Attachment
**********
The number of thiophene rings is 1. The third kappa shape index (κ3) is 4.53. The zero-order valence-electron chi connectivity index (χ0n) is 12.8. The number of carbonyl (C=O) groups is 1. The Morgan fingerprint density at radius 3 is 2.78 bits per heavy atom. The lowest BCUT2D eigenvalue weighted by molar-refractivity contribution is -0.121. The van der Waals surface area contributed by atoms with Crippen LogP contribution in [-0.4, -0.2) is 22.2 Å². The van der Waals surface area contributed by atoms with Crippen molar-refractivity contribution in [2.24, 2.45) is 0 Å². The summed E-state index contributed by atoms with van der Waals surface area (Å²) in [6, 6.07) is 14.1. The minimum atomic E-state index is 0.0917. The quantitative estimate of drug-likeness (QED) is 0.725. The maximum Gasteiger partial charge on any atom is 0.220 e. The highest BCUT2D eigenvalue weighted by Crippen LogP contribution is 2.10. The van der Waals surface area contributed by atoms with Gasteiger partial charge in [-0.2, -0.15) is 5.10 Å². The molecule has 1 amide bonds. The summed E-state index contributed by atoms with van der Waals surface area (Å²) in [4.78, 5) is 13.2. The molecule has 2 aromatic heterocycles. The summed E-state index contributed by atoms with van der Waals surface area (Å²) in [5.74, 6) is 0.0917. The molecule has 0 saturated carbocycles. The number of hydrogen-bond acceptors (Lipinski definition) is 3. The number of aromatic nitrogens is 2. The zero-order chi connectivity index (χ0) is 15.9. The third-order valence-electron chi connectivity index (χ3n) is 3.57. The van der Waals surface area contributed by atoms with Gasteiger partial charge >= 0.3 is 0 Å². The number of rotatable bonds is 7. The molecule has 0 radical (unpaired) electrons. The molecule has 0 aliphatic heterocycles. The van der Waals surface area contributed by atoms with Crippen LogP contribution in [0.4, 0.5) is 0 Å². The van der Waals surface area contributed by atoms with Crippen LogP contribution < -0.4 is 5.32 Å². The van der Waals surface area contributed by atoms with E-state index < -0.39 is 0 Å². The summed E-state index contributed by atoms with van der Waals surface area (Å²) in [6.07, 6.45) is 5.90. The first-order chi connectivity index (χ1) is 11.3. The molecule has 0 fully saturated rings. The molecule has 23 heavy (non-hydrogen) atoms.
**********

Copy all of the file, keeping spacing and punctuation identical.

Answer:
The number of thiophene rings is 1. The third kappa shape index (κ3) is 4.53. The zero-order valence-electron chi connectivity index (χ0n) is 12.8. The number of carbonyl (C=O) groups is 1. The Morgan fingerprint density at radius 3 is 2.78 bits per heavy atom. The lowest BCUT2D eigenvalue weighted by molar-refractivity contribution is -0.121. The van der Waals surface area contributed by atoms with Crippen LogP contribution in [-0.4, -0.2) is 22.2 Å². The van der Waals surface area contributed by atoms with Crippen molar-refractivity contribution in [2.24, 2.45) is 0 Å². The summed E-state index contributed by atoms with van der Waals surface area (Å²) in [6, 6.07) is 14.1. The minimum atomic E-state index is 0.0917. The quantitative estimate of drug-likeness (QED) is 0.725. The maximum Gasteiger partial charge on any atom is 0.220 e. The highest BCUT2D eigenvalue weighted by Crippen LogP contribution is 2.10. The van der Waals surface area contributed by atoms with Gasteiger partial charge in [-0.2, -0.15) is 5.10 Å². The molecule has 1 amide bonds. The summed E-state index contributed by atoms with van der Waals surface area (Å²) in [4.78, 5) is 13.2. The molecule has 2 aromatic heterocycles. The summed E-state index contributed by atoms with van der Waals surface area (Å²) in [5.74, 6) is 0.0917. The molecule has 0 saturated carbocycles. The number of hydrogen-bond acceptors (Lipinski definition) is 3. The number of aromatic nitrogens is 2. The zero-order chi connectivity index (χ0) is 15.9. The third-order valence-electron chi connectivity index (χ3n) is 3.57. The van der Waals surface area contributed by atoms with Gasteiger partial charge >= 0.3 is 0 Å². The number of rotatable bonds is 7. The molecule has 0 radical (unpaired) electrons. The molecule has 0 aliphatic heterocycles. The van der Waals surface area contributed by atoms with Crippen LogP contribution in [0.4, 0.5) is 0 Å². The van der Waals surface area contributed by atoms with Crippen LogP contribution < -0.4 is 5.32 Å². The van der Waals surface area contributed by atoms with E-state index < -0.39 is 0 Å². The summed E-state index contributed by atoms with van der Waals surface area (Å²) in [6.07, 6.45) is 5.90. The first-order chi connectivity index (χ1) is 11.3. The molecule has 0 fully saturated rings. The molecule has 23 heavy (non-hydrogen) atoms.